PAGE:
Streaming to Your Screen This Fall

By Gilbert Galvan  | 

As the fall television season approaches, networks are getting creative with their schedules to accommodate coronavirus-related production delays. Some shows are indefinitely delayed, while others are filming in quarantine bubbles, like ABC’s The Bachelorette, the shows made by Tyler Perry productions, and even live sports, like the NBA playoffs. Streaming services and nonlinear media, on the other hand, are less tied to an expected schedule, and benefit from the buzz created by surprise releases, especially the stand-up comedy specials.

Disney Plus has seen a boom in subscriptions during the Covid-19 pandemic and Netflix is growing rapidly. Both platforms have had bona-fide cultural hits this year, with Netflix’s Tiger King documentary, and Disney Plus’s feature-length presentation of the Broadway smash Hamilton. And as the networks shuffle and reshuffle their schedules, streaming services have the opportunity to roll out competitive programming and expand their influence in television. Here’s a look at some of the most popular services and what they’ve got in store for the fall.

The NBCUniversal streaming service has counted ten million signups since its early-summer debut, and is now rolling out original daily programming, like sports talk show Brother from Another and comedian Amber Ruffin’s half-hour talk show and the BBC YA drama Naughts + Crosses. Fans of the cancelled NBC sitcom A.P. Bio are anticipating its reprieve on Peacock this fall, and nostalgia hounds can anticipate remakes of Queer as Folk and Punky Brewster, and Saved By the Bell.

Amazon Prime
The online retailer’s nonlinear service found a hit with Bear Grylls’ reality competition World’s Toughest Race: Eco-Challenge and fans of the service can anticipate season 2 of raunchy superhero sendup The Boys and Gillian Flynn’s retooling of UK conspiracy thriller Utopia.

Hulu is boasting the return of high school comedy PEN15 and a roster of new shows, including Michael Keaton’s limited series Dopesick, apocalyptic comic-book adaptation Y: The Last Man, Marvel adaptation Helstrom, and Woke, a comedy based on the life of artist Keith Knight. Also hotly anticipated is a revival of the beloved ‘90s cartoon Animaniacs that features the original cast, an Amy Schumer sitcom, and Ryan Murphy’s horror anthology American Horror Stories.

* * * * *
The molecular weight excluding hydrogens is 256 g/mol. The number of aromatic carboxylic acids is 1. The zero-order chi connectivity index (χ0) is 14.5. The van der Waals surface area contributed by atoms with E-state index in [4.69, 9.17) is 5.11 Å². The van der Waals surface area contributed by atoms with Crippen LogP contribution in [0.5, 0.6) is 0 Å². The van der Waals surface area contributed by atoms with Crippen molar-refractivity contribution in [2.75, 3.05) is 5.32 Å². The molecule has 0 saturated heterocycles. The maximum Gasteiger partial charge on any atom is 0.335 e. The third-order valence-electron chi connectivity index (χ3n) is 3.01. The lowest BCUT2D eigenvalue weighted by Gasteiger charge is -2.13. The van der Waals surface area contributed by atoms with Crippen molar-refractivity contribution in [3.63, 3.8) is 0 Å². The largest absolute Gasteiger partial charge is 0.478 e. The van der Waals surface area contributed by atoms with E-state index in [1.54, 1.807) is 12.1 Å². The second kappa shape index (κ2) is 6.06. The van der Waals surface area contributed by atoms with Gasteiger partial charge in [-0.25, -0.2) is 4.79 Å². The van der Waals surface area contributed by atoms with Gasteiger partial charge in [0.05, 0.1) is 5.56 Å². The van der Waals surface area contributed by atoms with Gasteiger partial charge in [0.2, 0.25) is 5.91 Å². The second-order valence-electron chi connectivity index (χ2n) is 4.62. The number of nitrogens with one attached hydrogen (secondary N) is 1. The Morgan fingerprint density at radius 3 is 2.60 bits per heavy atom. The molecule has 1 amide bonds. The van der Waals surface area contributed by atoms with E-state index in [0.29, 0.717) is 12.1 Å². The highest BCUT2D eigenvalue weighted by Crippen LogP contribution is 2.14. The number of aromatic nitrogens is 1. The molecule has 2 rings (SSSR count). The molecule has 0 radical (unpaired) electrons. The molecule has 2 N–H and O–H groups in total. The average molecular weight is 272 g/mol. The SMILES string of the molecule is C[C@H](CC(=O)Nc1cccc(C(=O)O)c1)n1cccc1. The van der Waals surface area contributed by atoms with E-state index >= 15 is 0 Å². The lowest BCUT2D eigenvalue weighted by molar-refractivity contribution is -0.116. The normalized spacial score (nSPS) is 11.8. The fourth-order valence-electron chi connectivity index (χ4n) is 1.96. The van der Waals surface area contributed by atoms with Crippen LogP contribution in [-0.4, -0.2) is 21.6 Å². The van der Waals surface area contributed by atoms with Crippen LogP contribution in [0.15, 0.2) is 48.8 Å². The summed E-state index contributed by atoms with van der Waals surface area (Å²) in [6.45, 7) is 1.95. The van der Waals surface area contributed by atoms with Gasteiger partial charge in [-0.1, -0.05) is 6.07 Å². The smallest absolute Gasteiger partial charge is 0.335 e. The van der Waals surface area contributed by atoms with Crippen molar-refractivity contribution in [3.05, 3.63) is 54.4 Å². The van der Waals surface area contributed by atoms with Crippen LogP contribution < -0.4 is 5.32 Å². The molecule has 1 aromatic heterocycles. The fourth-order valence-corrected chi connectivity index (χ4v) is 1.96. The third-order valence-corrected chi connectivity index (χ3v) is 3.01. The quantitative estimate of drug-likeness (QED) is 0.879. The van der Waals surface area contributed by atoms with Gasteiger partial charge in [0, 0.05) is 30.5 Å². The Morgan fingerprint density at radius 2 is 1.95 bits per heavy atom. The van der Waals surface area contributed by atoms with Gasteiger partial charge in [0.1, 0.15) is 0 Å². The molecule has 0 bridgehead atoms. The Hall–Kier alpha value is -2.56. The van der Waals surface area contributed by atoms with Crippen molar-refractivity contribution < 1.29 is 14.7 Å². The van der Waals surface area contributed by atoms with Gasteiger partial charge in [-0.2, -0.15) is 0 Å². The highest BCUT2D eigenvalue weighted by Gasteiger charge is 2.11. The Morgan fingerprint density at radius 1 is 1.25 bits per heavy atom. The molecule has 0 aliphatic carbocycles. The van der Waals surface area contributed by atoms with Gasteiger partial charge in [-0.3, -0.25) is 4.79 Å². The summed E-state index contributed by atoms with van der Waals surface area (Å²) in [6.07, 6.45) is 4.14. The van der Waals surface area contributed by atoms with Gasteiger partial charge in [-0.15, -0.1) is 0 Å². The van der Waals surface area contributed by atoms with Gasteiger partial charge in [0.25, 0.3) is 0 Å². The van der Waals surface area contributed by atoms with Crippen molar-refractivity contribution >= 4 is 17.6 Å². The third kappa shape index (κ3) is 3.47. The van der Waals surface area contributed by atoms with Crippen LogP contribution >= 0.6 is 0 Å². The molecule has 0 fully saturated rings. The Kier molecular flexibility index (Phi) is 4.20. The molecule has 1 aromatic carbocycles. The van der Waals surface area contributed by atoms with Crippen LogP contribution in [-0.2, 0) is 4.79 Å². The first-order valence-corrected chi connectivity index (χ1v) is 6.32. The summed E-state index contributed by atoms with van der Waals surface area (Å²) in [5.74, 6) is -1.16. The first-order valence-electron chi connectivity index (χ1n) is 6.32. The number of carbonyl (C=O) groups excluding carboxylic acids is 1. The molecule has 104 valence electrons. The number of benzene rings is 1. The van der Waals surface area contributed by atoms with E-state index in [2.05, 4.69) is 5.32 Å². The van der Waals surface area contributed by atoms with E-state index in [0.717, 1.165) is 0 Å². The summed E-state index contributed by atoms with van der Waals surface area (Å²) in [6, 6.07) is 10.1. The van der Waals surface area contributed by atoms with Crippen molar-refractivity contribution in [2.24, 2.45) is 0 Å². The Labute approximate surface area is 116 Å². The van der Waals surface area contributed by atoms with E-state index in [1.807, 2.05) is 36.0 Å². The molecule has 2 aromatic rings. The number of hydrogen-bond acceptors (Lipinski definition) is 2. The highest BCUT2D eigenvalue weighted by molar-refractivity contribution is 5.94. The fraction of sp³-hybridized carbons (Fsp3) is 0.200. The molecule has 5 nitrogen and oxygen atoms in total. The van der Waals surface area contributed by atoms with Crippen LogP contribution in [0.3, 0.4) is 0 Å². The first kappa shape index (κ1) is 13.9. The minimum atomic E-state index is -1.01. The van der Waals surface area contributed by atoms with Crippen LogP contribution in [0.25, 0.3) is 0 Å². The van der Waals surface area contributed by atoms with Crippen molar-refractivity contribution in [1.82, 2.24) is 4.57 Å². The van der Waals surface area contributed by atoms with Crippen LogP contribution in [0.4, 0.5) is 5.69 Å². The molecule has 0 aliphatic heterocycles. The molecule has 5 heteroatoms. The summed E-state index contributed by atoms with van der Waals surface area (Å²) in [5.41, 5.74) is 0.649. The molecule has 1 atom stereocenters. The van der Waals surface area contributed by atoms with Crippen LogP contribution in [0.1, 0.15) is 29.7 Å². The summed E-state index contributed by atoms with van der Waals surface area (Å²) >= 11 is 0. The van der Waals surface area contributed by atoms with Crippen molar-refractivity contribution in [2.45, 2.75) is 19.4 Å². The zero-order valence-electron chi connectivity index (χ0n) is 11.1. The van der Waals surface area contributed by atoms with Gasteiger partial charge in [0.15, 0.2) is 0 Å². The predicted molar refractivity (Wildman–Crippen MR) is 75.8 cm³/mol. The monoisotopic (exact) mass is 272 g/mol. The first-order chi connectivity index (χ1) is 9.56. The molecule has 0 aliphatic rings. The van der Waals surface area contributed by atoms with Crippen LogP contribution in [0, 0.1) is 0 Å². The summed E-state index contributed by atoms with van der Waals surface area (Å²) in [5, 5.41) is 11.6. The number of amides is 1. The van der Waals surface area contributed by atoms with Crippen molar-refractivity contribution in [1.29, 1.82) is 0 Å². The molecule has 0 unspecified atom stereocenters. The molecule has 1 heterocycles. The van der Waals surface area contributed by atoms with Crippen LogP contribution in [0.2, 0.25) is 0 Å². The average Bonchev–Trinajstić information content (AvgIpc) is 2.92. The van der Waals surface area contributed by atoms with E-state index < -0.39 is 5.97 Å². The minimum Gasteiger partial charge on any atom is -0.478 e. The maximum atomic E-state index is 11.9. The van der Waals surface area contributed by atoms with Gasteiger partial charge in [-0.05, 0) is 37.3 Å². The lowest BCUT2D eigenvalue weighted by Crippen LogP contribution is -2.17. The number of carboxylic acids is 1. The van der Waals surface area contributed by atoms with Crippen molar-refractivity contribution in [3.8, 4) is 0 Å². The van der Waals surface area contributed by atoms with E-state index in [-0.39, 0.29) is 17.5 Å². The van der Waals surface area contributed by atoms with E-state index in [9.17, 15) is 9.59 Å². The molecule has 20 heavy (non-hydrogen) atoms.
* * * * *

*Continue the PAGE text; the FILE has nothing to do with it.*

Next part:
Netflix boasts a slew of new programming this fall, including the return of the critically-acclaimed and hugely popular Queen Elizabeth series The Crown, starring Oscar- and Emmy-winner Olivia Colman. Also on the docket is an animated series set in the Jurassic World universe, Sarah Paulson as One Flew Over the Cuckoo Nest’s famous psych ward nurse in Ratched, and Emily in Paris, a romcom series from the creator of Sex and the City. Netflix often revives cancelled shows or purchases a series without a pilot order. Cobra Kai, for example, has skyrocketed since premiering on Netflix after originating on YouTube Red. As always with Netflix, we can expect surprise drops and impromptu releases as the fall season rolls on.

The popular streamer has attracted over 60 million subscribers with offerings from the Walt Disney library, Pixar films, and this summer’s Hamilton. But its Marvel Cinematic Universe shows, set to expand this fall, have been delayed due to Covid-19. Fans can still anticipate season 2 of Star Wars Universe series The Mandalorian, rumored to be finishing post-production now, and debuting in October. Also ahead is Nat Geo–produced The Right Stuff, based on both Tom Wolfe’s 1979 nonfiction book and its 1983 film adaptation, detailing the story of the space race and the Mercury 7 astronauts.

Launched in November 2019, the service now has over 30 shows and movies. Lacking a robust back catalog, AppleTV+ is focused on producing and buying original content. Popular original shows include The Morning Show, starring Jennifer Aniston, Reese Witherspoon and Steve Carell, and Ted Lasso, a new series that debuted last month with Jason Sudeikis in the lead role. Coming this fall are Tiny World, a nature docuseries narrated by Paul Rudd, and Becoming You, a docuseries featuring children across the world, that explores how their first 2,000 days shape their lives. Also on tap is the Sundance winner, Boys State, purchased at the Sundance Film Festival.

As production resumes in Hollywood and the fall TV schedule rounds out, we can expect more surprises from nonlinear TV. Streaming services that aren’t tied directly to a network are free to take bigger risks. And in an uncertain TV fall, that flexibility will likely be a benefit for streamers and viewers alike.

Gilbert Galvan
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